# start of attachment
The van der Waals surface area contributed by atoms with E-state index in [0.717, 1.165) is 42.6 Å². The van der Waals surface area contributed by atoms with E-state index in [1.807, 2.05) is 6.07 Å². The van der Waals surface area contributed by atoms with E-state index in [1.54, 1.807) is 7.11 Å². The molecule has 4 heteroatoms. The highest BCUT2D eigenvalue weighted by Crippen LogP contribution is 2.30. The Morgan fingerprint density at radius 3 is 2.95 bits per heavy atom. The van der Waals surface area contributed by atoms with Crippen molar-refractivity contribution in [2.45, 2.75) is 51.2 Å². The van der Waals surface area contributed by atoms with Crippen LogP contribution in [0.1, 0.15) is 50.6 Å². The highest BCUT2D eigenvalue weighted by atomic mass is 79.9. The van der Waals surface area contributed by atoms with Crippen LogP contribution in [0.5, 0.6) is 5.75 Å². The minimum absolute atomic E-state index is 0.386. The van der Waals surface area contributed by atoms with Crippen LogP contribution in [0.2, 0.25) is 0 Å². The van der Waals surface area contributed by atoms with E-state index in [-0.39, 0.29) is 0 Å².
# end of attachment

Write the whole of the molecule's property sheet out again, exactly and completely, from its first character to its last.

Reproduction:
The van der Waals surface area contributed by atoms with E-state index in [0.717, 1.165) is 42.6 Å². The van der Waals surface area contributed by atoms with E-state index in [1.807, 2.05) is 6.07 Å². The van der Waals surface area contributed by atoms with E-state index in [1.54, 1.807) is 7.11 Å². The molecule has 4 heteroatoms. The highest BCUT2D eigenvalue weighted by Crippen LogP contribution is 2.30. The Morgan fingerprint density at radius 3 is 2.95 bits per heavy atom. The van der Waals surface area contributed by atoms with Crippen molar-refractivity contribution in [2.45, 2.75) is 51.2 Å². The van der Waals surface area contributed by atoms with Crippen LogP contribution in [0.1, 0.15) is 50.6 Å². The highest BCUT2D eigenvalue weighted by atomic mass is 79.9. The van der Waals surface area contributed by atoms with Crippen LogP contribution in [0.5, 0.6) is 5.75 Å². The minimum absolute atomic E-state index is 0.386. The van der Waals surface area contributed by atoms with Crippen LogP contribution in [0.2, 0.25) is 0 Å². The van der Waals surface area contributed by atoms with E-state index in [-0.39, 0.29) is 0 Å².